What to do with U.S. dollar RRSPs in retirement – MoneySense

Some retirees will convert a portion of their RRSP to a RRIF for the tax advantages. With the pension income amount tax credit, at least $2,000 of withdrawals from a RRIF is tax-free (or close to it), and the bulk of your RRSP funds can be left intact.

As you have noted, Liz, you have to convert your RRSP account to a RRIF soon, given your age. The new RRIF and your existing RRIF need not be combined. If your brokerage allows you to have a U.S. dollar RRSP account, it probably also offers U.S. dollar RRIF accounts.

RRIF withdrawal rules

RRIFs have a minimum annual withdrawal requirement. It is a pre-determined percentage of your account balance as of December 31 of the previous year, and it increases each year as you age. If you convert your RRSP to a RRIF at 71, the minimum withdrawal in the subsequent year is 5.28% of the account value. RRIF minimums are calculated on an account-by-account basis, so you cannot take more out of one account in order to take less than the minimum out of another.

There are no maximum withdrawals for RRSPs or RRIFs, though practically speaking, cashing in your whole account is not generally advisable, given that withdrawals are fully taxable.

The same rules that apply to maintaining separate accounts and taking minimum withdrawals also apply to other registered retirement accounts, like locked-in RRSPs, Liz. The only two caveats are that locked-in RRSPs must be converted to a life income fund (LIF) or similar account (depends on the province) and there are maximum withdrawals each year that also depend on age, in addition to the annual minimum withdrawals.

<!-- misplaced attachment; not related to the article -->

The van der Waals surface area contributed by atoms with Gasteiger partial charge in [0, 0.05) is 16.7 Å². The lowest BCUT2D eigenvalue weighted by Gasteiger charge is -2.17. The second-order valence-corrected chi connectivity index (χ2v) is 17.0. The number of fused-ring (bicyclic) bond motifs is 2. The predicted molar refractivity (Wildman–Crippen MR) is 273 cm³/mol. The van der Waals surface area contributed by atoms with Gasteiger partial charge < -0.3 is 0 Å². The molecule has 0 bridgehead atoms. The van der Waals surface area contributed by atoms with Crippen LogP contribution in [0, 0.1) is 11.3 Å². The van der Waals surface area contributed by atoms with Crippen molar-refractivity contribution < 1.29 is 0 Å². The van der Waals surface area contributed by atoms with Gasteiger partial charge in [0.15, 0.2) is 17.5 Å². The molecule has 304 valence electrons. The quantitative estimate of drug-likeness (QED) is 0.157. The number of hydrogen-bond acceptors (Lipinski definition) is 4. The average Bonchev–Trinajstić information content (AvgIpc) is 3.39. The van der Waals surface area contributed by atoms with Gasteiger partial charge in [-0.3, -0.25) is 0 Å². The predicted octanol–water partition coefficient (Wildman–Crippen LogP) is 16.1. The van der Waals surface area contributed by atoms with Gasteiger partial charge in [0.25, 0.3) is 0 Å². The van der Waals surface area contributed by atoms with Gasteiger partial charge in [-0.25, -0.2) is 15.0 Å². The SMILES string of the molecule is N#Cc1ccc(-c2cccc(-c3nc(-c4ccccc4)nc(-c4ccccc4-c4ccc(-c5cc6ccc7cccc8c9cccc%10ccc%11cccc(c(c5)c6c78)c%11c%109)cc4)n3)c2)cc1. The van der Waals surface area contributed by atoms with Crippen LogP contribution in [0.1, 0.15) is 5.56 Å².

The advantages of having a U.S. dollar RRSP or RRIF

The benefit of having a U.S. dollar RRSP or RRIF is you can buy U.S. investments with lower transaction costs than doing so with a Canadian dollar account. This is because you can hold U.S. dollar cash and avoid the need to convert Canadian dollars to U.S. dollars to buy a U.S. dollar investment; you can also avoid the need to have U.S. dollar proceeds converted to Canadian dollars upon sale. U.S. dividends that are not reinvested can accumulate in U.S. dollars instead of Canadian dollars. You can also take withdrawals in U.S. dollars, which may be helpful if you travel to the U.S.

Foreign exchange fees can be 1% to 2% at a brokerage. When buying or selling U.S. dollars in a U.S. dollar RRSP or RRIF, those fees are avoided, Liz.

Another option: Canadian Depository Receipts

If you cannot open a U.S. dollar account, one option for your existing RRIF is to consider Canadian Depositary Receipts (CDRs). CDRs allow you to buy foreign companies that trade on a Canadian stock exchange in Canadian dollars.

Source link

Leave a Reply

Your email address will not be published. Required fields are marked *